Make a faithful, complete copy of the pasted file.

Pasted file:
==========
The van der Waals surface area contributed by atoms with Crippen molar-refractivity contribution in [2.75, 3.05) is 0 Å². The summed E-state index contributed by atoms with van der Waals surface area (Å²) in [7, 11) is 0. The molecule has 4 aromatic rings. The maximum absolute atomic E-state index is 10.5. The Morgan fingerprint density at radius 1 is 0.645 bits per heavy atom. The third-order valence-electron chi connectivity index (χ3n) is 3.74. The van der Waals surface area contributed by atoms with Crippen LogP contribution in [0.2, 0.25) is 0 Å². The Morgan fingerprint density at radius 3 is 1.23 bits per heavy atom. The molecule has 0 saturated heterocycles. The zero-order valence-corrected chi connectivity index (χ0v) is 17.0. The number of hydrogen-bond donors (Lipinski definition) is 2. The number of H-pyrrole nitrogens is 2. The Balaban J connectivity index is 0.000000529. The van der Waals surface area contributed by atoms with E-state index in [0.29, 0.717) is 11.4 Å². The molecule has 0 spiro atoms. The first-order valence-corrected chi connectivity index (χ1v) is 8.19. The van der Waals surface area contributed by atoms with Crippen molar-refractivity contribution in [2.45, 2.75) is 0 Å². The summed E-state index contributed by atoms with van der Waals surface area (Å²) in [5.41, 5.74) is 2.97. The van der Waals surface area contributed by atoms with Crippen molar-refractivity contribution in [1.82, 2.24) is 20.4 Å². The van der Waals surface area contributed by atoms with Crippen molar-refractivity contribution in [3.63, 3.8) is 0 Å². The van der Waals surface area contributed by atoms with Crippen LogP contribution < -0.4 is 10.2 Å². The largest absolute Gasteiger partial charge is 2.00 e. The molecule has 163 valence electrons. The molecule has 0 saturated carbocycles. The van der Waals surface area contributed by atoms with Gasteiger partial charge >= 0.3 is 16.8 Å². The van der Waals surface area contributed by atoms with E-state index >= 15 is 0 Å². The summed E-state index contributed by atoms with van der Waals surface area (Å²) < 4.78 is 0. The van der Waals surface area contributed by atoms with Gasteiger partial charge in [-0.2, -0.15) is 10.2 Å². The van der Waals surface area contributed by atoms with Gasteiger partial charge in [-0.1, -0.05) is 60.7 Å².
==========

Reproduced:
The van der Waals surface area contributed by atoms with Crippen molar-refractivity contribution in [2.75, 3.05) is 0 Å². The summed E-state index contributed by atoms with van der Waals surface area (Å²) in [7, 11) is 0. The molecule has 4 aromatic rings. The maximum absolute atomic E-state index is 10.5. The Morgan fingerprint density at radius 1 is 0.645 bits per heavy atom. The third-order valence-electron chi connectivity index (χ3n) is 3.74. The van der Waals surface area contributed by atoms with Crippen LogP contribution in [0.2, 0.25) is 0 Å². The Morgan fingerprint density at radius 3 is 1.23 bits per heavy atom. The molecule has 0 saturated heterocycles. The zero-order valence-corrected chi connectivity index (χ0v) is 17.0. The number of hydrogen-bond donors (Lipinski definition) is 2. The number of H-pyrrole nitrogens is 2. The Balaban J connectivity index is 0.000000529. The van der Waals surface area contributed by atoms with E-state index in [0.29, 0.717) is 11.4 Å². The molecule has 0 spiro atoms. The first-order valence-corrected chi connectivity index (χ1v) is 8.19. The van der Waals surface area contributed by atoms with Crippen molar-refractivity contribution in [2.45, 2.75) is 0 Å². The summed E-state index contributed by atoms with van der Waals surface area (Å²) in [5.41, 5.74) is 2.97. The van der Waals surface area contributed by atoms with Crippen molar-refractivity contribution in [1.82, 2.24) is 20.4 Å². The van der Waals surface area contributed by atoms with Crippen molar-refractivity contribution in [3.63, 3.8) is 0 Å². The van der Waals surface area contributed by atoms with Crippen LogP contribution < -0.4 is 10.2 Å². The largest absolute Gasteiger partial charge is 2.00 e. The molecule has 163 valence electrons. The molecule has 0 saturated carbocycles. The van der Waals surface area contributed by atoms with Gasteiger partial charge >= 0.3 is 16.8 Å². The van der Waals surface area contributed by atoms with E-state index >= 15 is 0 Å². The summed E-state index contributed by atoms with van der Waals surface area (Å²) < 4.78 is 0. The van der Waals surface area contributed by atoms with Gasteiger partial charge in [-0.2, -0.15) is 10.2 Å². The van der Waals surface area contributed by atoms with Gasteiger partial charge in [-0.1, -0.05) is 60.7 Å².